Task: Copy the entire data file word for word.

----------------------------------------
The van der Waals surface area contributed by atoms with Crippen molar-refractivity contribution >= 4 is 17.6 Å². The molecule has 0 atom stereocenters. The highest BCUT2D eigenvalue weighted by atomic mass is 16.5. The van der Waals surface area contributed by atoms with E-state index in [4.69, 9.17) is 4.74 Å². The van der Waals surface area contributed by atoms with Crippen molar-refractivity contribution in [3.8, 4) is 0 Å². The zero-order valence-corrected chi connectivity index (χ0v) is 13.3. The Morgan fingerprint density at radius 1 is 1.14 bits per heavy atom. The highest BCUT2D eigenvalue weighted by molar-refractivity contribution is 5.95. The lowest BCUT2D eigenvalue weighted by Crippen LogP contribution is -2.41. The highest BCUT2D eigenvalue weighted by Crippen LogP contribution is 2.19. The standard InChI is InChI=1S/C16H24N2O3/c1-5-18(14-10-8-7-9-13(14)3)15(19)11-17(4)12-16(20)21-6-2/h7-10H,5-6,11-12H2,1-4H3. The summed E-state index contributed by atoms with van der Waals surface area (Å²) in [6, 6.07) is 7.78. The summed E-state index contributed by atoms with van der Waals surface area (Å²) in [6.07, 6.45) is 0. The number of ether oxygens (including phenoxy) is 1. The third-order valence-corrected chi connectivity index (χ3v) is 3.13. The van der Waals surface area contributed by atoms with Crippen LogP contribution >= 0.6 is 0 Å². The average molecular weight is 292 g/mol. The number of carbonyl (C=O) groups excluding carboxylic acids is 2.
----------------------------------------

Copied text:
The van der Waals surface area contributed by atoms with Crippen molar-refractivity contribution >= 4 is 17.6 Å². The molecule has 0 atom stereocenters. The highest BCUT2D eigenvalue weighted by atomic mass is 16.5. The van der Waals surface area contributed by atoms with E-state index in [4.69, 9.17) is 4.74 Å². The van der Waals surface area contributed by atoms with Crippen molar-refractivity contribution in [3.8, 4) is 0 Å². The zero-order valence-corrected chi connectivity index (χ0v) is 13.3. The Morgan fingerprint density at radius 1 is 1.14 bits per heavy atom. The highest BCUT2D eigenvalue weighted by molar-refractivity contribution is 5.95. The lowest BCUT2D eigenvalue weighted by Crippen LogP contribution is -2.41. The highest BCUT2D eigenvalue weighted by Crippen LogP contribution is 2.19. The standard InChI is InChI=1S/C16H24N2O3/c1-5-18(14-10-8-7-9-13(14)3)15(19)11-17(4)12-16(20)21-6-2/h7-10H,5-6,11-12H2,1-4H3. The summed E-state index contributed by atoms with van der Waals surface area (Å²) in [6, 6.07) is 7.78. The summed E-state index contributed by atoms with van der Waals surface area (Å²) in [6.07, 6.45) is 0. The number of ether oxygens (including phenoxy) is 1. The third-order valence-corrected chi connectivity index (χ3v) is 3.13. The van der Waals surface area contributed by atoms with Crippen LogP contribution >= 0.6 is 0 Å². The average molecular weight is 292 g/mol. The number of carbonyl (C=O) groups excluding carboxylic acids is 2.